Copy blocks of data from standard input to standard output (and optionally convert the data from one format to another).
dd option1=value1 option2=value2 option3=value3 ...
if=file reads from the specified file instead of standard input.
of=file writes to the specified file instead of standard output.
ibs=nbytes reads blocks of nbytes bytes at a time.
ibs=nbytes writes blocks of nbytes at a time.
bs=nbytes reads and writes blocks of nbyte bytes at a time.
cbs=nbytes converts nbytes bytes at a time.
skip=nblocks skips nblocks input blocks from the beginning of the input file.
seek=nblocks skips nblocks output blocks in the output file.
count=nblocks copies nblocks blocks from input to output.
conv=code performs conversion; code can be one of following:
ascii converts EBCDIC to ASCII.
ebcdic converts ASCII to EBCDIC.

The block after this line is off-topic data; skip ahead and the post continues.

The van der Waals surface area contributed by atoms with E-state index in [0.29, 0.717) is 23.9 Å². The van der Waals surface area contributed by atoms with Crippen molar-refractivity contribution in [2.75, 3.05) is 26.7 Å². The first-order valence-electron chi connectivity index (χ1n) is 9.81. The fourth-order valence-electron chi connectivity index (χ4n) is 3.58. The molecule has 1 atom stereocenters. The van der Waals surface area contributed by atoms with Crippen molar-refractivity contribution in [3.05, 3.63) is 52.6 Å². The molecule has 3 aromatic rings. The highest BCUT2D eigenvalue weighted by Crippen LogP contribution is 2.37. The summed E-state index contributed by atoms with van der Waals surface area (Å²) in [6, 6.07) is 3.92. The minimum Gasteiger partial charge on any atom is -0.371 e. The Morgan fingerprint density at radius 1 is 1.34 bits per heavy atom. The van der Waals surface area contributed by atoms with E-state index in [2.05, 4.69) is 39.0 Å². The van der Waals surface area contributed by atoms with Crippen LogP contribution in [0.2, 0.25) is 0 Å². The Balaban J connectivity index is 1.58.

lcase converts to lowercase.
ucase converts to uppercase.
swab swaps every pair of input bytes.
noerror continues after read errors.
(Note: EBCDIC is a character-encoding format used in IBM mainframes.)
The dd command copies blocks of data from standard input to standard output, optionally converting the data as the copying proceeds. Typically, dd is used to copy data directly from one device to another. For example, you can copy the Linux kernel (/boot/vmlinuz) to a diskette with the following command: dd if=/boot/ vmlinuz of=/dev/fd0